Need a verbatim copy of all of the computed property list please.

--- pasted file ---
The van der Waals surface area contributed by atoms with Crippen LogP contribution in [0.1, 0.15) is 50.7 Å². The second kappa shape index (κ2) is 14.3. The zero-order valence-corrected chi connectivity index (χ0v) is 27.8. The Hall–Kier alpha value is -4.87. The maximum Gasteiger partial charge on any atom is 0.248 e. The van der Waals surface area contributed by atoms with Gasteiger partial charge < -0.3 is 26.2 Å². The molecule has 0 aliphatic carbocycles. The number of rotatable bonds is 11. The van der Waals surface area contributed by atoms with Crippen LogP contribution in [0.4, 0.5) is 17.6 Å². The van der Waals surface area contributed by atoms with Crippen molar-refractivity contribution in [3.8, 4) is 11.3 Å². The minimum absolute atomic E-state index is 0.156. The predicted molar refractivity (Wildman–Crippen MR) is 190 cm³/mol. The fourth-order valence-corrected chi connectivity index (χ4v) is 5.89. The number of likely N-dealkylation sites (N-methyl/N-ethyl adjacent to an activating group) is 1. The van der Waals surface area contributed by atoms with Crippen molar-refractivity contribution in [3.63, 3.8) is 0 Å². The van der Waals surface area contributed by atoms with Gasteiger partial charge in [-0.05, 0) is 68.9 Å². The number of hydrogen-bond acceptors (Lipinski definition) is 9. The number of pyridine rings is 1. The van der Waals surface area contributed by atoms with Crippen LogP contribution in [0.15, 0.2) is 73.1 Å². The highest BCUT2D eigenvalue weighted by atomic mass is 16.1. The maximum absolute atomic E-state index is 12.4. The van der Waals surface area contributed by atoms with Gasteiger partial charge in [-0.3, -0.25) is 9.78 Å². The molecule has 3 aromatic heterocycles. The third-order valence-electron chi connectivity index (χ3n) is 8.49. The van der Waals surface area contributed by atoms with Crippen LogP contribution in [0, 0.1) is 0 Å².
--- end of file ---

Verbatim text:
The van der Waals surface area contributed by atoms with Crippen LogP contribution in [0.1, 0.15) is 50.7 Å². The second kappa shape index (κ2) is 14.3. The zero-order valence-corrected chi connectivity index (χ0v) is 27.8. The Hall–Kier alpha value is -4.87. The maximum Gasteiger partial charge on any atom is 0.248 e. The van der Waals surface area contributed by atoms with Gasteiger partial charge < -0.3 is 26.2 Å². The molecule has 0 aliphatic carbocycles. The number of rotatable bonds is 11. The van der Waals surface area contributed by atoms with Crippen LogP contribution in [0.4, 0.5) is 17.6 Å². The van der Waals surface area contributed by atoms with Crippen molar-refractivity contribution in [3.8, 4) is 11.3 Å². The minimum absolute atomic E-state index is 0.156. The predicted molar refractivity (Wildman–Crippen MR) is 190 cm³/mol. The fourth-order valence-corrected chi connectivity index (χ4v) is 5.89. The number of likely N-dealkylation sites (N-methyl/N-ethyl adjacent to an activating group) is 1. The van der Waals surface area contributed by atoms with Crippen molar-refractivity contribution in [3.63, 3.8) is 0 Å². The van der Waals surface area contributed by atoms with Gasteiger partial charge in [-0.05, 0) is 68.9 Å². The number of hydrogen-bond acceptors (Lipinski definition) is 9. The number of pyridine rings is 1. The van der Waals surface area contributed by atoms with Crippen LogP contribution in [0.15, 0.2) is 73.1 Å². The highest BCUT2D eigenvalue weighted by atomic mass is 16.1. The maximum absolute atomic E-state index is 12.4. The van der Waals surface area contributed by atoms with Gasteiger partial charge in [-0.3, -0.25) is 9.78 Å². The molecule has 3 aromatic heterocycles. The third-order valence-electron chi connectivity index (χ3n) is 8.49. The van der Waals surface area contributed by atoms with Crippen LogP contribution in [0, 0.1) is 0 Å².